Two Hellfire missiles ended the life of al-Qaeda leader Ayman al-Zawahiri on the balcony of a shelter in a wealthy neighborhood of Kabul, Afghanistan’s capital, at 6:18 a.m. Sunday, a senior administration official said Monday.
The missiles were launched by an unmanned aerial vehicle, or drone, killing him instantly.
The nature of the strike as described by a senior administration official indicates that the United States may have used the R9X Hellfire variant, also known as the “Ninja” or “Flying Ginsu” missile, nicknamed for famous knives sold on television in the 1980s. This variant has been used in the recent past to kill other extremist leaders.
The R9X Hellfire has six blades that spin at high speed and deploy before impact – instead of conventional warhead explosives, according to Janes, a defense intelligence provider. The missile pierces and cuts its target, rather than detonating it. The design facilitates the elimination of an intended target, while reducing the likelihood of causing additional casualties.
The White House did not share details on the type of Hellfire missiles used. A reporter questioned a senior administration official during a call Monday about the nature of the missile, but the official did not respond.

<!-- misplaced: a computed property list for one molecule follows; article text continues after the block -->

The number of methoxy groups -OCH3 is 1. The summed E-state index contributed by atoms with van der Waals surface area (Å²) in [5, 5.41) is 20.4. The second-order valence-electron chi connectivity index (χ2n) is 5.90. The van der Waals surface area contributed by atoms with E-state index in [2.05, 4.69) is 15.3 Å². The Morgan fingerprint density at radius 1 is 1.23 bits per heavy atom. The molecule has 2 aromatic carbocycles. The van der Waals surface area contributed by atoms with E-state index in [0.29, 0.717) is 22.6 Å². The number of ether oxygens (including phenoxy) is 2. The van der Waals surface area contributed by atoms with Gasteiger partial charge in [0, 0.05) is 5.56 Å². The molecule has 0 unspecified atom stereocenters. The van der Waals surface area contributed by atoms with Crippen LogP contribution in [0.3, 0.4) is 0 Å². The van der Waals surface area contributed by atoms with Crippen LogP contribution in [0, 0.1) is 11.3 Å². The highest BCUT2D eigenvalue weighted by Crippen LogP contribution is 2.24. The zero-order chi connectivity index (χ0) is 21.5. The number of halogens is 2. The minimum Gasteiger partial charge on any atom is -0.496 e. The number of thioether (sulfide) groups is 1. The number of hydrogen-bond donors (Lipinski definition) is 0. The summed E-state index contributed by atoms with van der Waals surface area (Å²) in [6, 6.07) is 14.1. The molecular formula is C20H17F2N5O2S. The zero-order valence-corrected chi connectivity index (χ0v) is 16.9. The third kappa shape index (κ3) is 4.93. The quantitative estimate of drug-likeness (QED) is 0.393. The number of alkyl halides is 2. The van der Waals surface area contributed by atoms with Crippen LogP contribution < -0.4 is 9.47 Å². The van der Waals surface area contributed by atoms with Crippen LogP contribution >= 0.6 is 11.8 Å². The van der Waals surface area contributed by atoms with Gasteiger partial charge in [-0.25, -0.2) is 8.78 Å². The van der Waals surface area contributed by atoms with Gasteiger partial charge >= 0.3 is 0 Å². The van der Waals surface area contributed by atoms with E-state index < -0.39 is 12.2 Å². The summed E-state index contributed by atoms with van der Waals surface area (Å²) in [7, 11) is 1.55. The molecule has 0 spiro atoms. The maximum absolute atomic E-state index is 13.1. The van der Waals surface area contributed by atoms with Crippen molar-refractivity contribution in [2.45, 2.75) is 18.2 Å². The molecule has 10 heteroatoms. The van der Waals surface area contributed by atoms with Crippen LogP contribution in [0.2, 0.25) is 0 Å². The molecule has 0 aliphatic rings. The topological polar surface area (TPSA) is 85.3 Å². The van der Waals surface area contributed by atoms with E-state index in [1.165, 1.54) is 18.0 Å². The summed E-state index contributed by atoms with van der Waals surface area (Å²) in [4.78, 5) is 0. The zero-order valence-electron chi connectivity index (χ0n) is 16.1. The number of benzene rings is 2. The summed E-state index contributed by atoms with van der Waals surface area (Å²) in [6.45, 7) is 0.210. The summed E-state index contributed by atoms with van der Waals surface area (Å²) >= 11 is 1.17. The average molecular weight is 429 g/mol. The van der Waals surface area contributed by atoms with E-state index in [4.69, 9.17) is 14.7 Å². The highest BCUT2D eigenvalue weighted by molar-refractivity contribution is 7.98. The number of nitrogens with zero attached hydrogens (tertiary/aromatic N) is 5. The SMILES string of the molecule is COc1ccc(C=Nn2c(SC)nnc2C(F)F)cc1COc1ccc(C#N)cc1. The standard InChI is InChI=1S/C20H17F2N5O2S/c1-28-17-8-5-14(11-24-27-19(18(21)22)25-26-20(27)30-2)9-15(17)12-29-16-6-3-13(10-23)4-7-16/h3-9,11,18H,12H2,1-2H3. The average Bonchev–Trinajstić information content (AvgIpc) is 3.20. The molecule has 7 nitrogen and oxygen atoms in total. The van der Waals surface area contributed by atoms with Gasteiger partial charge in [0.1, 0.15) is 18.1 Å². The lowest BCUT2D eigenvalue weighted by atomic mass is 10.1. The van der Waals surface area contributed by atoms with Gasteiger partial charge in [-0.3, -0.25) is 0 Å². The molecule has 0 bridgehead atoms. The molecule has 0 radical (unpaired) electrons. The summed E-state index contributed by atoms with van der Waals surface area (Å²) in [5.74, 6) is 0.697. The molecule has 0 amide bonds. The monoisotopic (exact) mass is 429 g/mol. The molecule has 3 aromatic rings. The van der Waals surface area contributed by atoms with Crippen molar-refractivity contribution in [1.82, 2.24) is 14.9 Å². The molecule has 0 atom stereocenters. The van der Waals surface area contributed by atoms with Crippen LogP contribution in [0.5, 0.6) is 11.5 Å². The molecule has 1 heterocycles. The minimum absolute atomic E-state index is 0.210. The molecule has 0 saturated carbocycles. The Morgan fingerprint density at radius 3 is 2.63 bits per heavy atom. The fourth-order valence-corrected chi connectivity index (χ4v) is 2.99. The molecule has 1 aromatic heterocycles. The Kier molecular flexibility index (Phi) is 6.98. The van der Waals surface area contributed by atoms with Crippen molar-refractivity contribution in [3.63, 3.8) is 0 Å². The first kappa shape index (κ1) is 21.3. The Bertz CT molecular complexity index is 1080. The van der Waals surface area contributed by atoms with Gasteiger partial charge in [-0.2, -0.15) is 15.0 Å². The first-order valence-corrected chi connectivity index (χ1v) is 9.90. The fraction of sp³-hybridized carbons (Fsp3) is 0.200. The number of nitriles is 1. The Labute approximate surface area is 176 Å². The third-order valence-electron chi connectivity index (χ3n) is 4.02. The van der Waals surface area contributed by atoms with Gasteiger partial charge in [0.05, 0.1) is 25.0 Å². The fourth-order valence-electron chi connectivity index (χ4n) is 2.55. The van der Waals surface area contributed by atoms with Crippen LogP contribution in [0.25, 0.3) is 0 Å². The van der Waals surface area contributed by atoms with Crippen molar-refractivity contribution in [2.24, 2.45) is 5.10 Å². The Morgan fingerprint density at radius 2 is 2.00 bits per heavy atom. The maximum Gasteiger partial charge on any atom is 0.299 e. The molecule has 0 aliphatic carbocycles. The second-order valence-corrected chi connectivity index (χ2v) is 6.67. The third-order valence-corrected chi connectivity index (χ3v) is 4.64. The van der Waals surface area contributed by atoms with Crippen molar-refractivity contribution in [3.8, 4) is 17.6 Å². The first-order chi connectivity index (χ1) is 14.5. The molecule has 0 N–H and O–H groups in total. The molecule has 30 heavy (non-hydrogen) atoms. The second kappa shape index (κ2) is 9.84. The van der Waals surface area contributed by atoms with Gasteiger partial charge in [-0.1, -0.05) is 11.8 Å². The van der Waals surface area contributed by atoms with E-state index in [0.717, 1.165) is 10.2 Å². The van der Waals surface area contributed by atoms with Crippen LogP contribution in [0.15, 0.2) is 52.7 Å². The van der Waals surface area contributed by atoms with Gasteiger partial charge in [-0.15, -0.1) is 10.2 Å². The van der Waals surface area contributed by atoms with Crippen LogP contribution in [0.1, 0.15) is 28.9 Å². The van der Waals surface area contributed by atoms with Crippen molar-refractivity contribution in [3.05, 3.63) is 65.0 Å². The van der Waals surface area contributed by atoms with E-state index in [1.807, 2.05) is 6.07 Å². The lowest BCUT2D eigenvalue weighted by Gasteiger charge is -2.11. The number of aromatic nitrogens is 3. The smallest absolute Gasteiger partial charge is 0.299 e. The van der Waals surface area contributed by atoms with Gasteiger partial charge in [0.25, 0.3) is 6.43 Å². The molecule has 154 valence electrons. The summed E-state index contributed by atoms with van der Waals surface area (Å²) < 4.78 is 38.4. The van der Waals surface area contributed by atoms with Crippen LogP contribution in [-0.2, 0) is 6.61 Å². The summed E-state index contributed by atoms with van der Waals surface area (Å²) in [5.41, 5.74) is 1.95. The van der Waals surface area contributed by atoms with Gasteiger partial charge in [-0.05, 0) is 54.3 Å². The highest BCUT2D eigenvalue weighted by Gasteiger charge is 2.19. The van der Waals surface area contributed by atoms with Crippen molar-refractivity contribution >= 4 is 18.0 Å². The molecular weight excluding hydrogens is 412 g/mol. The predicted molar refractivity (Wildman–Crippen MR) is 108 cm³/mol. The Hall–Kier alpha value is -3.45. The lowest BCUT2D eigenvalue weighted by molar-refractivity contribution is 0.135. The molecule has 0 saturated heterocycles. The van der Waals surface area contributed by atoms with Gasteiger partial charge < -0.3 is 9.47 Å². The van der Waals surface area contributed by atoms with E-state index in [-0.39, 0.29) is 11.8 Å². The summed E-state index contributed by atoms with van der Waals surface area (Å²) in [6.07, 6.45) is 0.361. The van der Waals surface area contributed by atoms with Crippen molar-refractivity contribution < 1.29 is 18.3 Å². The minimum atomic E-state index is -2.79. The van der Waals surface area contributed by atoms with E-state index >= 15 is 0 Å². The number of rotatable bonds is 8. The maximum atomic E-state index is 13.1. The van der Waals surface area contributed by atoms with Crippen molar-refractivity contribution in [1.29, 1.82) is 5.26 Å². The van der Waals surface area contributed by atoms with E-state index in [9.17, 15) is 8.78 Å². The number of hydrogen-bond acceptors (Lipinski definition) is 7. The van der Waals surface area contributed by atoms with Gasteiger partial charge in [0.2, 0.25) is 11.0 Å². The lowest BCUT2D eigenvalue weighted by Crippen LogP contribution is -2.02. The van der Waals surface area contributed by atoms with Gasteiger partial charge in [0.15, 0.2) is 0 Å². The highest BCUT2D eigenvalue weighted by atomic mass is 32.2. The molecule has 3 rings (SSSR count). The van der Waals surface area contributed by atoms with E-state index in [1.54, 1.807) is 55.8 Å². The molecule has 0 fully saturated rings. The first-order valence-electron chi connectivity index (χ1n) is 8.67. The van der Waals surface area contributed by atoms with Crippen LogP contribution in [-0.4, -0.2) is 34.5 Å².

The senior administration official who briefed reporters said the strike only killed al-Zawahiri, preventing civilian casualties, and the strike did not completely destroy the safehouse where al-Zawahiri was hiding with his family. . It is not known whether the missiles inflicted any structural damage beyond the patio. Two intelligence sources familiar with the matter said the CIA carried out the attack.
Hellfire missiles are air-to-surface missiles originally designed for anti-armour strikes, but later versions were used for precision drone strikes. The weapons manufacturer Lockheed Martin developed the missiles with the name “Heliborne, Laser, Fire, and Forget Missile”, which evolved into the Hellfire missile, as it is now called.
The R9X variant was initially deployed in secret in 2017, according to a US Army equipment guide, and was used to kill Abu Khayr al-Masri, a member of al-Qaeda’s leadership.
Photos of the suite on social media showed the car where al-Masri was allegedly killed as having damage to the passenger compartment of the beige Kia sedan but no damage to the engine block. The roof was ripped open on the right side of the vehicle.
The Hellfire variant went public after it was used in 2019 to take out Jamal Ahmad Mohammad Al Badawi, who was behind the 2000 USS Cole bombing.
The Wall Street Journal reported in 2019 that a weapon similar to the R9X was considered an alternative way to kill former al-Qaeda leader Osama bin Laden in 2011, but officials ultimately decided to use special forces fighters.